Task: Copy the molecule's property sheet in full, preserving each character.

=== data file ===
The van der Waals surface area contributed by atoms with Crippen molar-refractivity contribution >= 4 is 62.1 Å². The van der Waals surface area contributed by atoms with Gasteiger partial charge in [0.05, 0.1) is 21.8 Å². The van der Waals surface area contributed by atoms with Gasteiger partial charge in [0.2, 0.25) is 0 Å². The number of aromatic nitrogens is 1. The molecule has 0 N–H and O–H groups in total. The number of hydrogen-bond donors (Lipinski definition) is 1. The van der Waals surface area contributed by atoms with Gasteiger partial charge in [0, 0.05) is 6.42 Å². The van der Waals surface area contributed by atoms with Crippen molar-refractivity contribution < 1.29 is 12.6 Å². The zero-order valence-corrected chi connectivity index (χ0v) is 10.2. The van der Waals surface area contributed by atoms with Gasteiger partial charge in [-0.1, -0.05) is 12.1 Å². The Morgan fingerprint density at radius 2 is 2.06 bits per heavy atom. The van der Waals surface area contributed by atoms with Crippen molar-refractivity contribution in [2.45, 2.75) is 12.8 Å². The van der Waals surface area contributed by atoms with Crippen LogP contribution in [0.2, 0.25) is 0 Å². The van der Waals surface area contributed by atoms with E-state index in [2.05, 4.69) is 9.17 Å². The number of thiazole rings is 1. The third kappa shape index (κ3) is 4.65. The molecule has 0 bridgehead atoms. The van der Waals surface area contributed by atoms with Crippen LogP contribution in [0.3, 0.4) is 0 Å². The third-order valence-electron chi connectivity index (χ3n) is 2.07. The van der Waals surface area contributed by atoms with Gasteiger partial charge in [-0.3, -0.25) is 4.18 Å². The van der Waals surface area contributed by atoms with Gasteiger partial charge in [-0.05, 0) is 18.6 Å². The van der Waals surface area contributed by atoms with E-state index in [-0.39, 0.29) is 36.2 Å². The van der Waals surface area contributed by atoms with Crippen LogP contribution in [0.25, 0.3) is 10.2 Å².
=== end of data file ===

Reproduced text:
The van der Waals surface area contributed by atoms with Crippen molar-refractivity contribution >= 4 is 62.1 Å². The van der Waals surface area contributed by atoms with Gasteiger partial charge in [0.05, 0.1) is 21.8 Å². The van der Waals surface area contributed by atoms with Gasteiger partial charge in [0.2, 0.25) is 0 Å². The number of aromatic nitrogens is 1. The molecule has 0 N–H and O–H groups in total. The number of hydrogen-bond donors (Lipinski definition) is 1. The van der Waals surface area contributed by atoms with Gasteiger partial charge in [0, 0.05) is 6.42 Å². The van der Waals surface area contributed by atoms with Crippen molar-refractivity contribution < 1.29 is 12.6 Å². The zero-order valence-corrected chi connectivity index (χ0v) is 10.2. The van der Waals surface area contributed by atoms with Gasteiger partial charge in [-0.1, -0.05) is 12.1 Å². The Morgan fingerprint density at radius 2 is 2.06 bits per heavy atom. The van der Waals surface area contributed by atoms with Crippen molar-refractivity contribution in [2.45, 2.75) is 12.8 Å². The van der Waals surface area contributed by atoms with Crippen LogP contribution in [0.2, 0.25) is 0 Å². The van der Waals surface area contributed by atoms with E-state index in [2.05, 4.69) is 9.17 Å². The number of thiazole rings is 1. The third kappa shape index (κ3) is 4.65. The molecule has 0 bridgehead atoms. The van der Waals surface area contributed by atoms with Crippen LogP contribution in [0.3, 0.4) is 0 Å². The third-order valence-electron chi connectivity index (χ3n) is 2.07. The van der Waals surface area contributed by atoms with Gasteiger partial charge in [-0.3, -0.25) is 4.18 Å². The van der Waals surface area contributed by atoms with Gasteiger partial charge in [-0.05, 0) is 18.6 Å². The van der Waals surface area contributed by atoms with E-state index in [-0.39, 0.29) is 36.2 Å². The van der Waals surface area contributed by atoms with Crippen LogP contribution in [0.25, 0.3) is 10.2 Å².